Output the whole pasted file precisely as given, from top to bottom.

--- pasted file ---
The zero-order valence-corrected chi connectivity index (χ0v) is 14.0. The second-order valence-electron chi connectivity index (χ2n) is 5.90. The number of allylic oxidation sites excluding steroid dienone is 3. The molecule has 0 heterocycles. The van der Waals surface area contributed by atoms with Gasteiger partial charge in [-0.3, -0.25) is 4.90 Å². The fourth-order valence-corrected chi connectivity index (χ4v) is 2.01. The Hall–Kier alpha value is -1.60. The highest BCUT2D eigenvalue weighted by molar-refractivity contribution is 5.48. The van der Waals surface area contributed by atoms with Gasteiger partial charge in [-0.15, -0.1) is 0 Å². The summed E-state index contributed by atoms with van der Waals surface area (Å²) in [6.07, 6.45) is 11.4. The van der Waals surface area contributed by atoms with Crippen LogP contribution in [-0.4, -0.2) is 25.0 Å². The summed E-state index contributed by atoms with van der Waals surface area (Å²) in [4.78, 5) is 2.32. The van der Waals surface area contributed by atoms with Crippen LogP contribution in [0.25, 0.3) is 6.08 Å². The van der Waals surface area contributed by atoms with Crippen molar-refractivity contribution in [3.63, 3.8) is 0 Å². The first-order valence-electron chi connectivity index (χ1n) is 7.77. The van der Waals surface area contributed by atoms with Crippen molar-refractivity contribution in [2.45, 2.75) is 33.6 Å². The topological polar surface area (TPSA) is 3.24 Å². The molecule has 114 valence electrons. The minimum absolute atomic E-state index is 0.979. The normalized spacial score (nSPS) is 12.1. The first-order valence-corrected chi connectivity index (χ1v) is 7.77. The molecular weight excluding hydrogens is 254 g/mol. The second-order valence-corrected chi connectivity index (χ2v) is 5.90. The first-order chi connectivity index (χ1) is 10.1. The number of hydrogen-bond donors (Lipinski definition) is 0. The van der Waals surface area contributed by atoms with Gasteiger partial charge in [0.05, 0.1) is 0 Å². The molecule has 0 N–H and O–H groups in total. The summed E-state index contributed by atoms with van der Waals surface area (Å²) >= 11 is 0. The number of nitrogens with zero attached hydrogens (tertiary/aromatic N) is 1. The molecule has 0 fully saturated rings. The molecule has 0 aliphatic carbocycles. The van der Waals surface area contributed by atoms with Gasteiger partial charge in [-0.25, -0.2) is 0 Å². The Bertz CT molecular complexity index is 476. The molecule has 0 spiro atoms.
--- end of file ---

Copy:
The zero-order valence-corrected chi connectivity index (χ0v) is 14.0. The second-order valence-electron chi connectivity index (χ2n) is 5.90. The number of allylic oxidation sites excluding steroid dienone is 3. The molecule has 0 heterocycles. The van der Waals surface area contributed by atoms with Gasteiger partial charge in [-0.3, -0.25) is 4.90 Å². The fourth-order valence-corrected chi connectivity index (χ4v) is 2.01. The Hall–Kier alpha value is -1.60. The highest BCUT2D eigenvalue weighted by molar-refractivity contribution is 5.48. The van der Waals surface area contributed by atoms with Gasteiger partial charge in [-0.15, -0.1) is 0 Å². The summed E-state index contributed by atoms with van der Waals surface area (Å²) in [6.07, 6.45) is 11.4. The van der Waals surface area contributed by atoms with Crippen LogP contribution in [-0.4, -0.2) is 25.0 Å². The summed E-state index contributed by atoms with van der Waals surface area (Å²) in [4.78, 5) is 2.32. The van der Waals surface area contributed by atoms with Crippen LogP contribution in [0.25, 0.3) is 6.08 Å². The van der Waals surface area contributed by atoms with Crippen molar-refractivity contribution in [3.63, 3.8) is 0 Å². The first-order valence-electron chi connectivity index (χ1n) is 7.77. The van der Waals surface area contributed by atoms with Crippen molar-refractivity contribution in [2.45, 2.75) is 33.6 Å². The topological polar surface area (TPSA) is 3.24 Å². The molecule has 114 valence electrons. The minimum absolute atomic E-state index is 0.979. The normalized spacial score (nSPS) is 12.1. The first-order valence-corrected chi connectivity index (χ1v) is 7.77. The molecular weight excluding hydrogens is 254 g/mol. The second-order valence-corrected chi connectivity index (χ2v) is 5.90. The first-order chi connectivity index (χ1) is 10.1. The number of hydrogen-bond donors (Lipinski definition) is 0. The van der Waals surface area contributed by atoms with Gasteiger partial charge in [0.05, 0.1) is 0 Å². The molecule has 0 N–H and O–H groups in total. The summed E-state index contributed by atoms with van der Waals surface area (Å²) >= 11 is 0. The number of nitrogens with zero attached hydrogens (tertiary/aromatic N) is 1. The molecule has 0 fully saturated rings. The molecule has 0 aliphatic carbocycles. The van der Waals surface area contributed by atoms with Gasteiger partial charge in [-0.25, -0.2) is 0 Å². The Bertz CT molecular complexity index is 476. The molecule has 0 spiro atoms.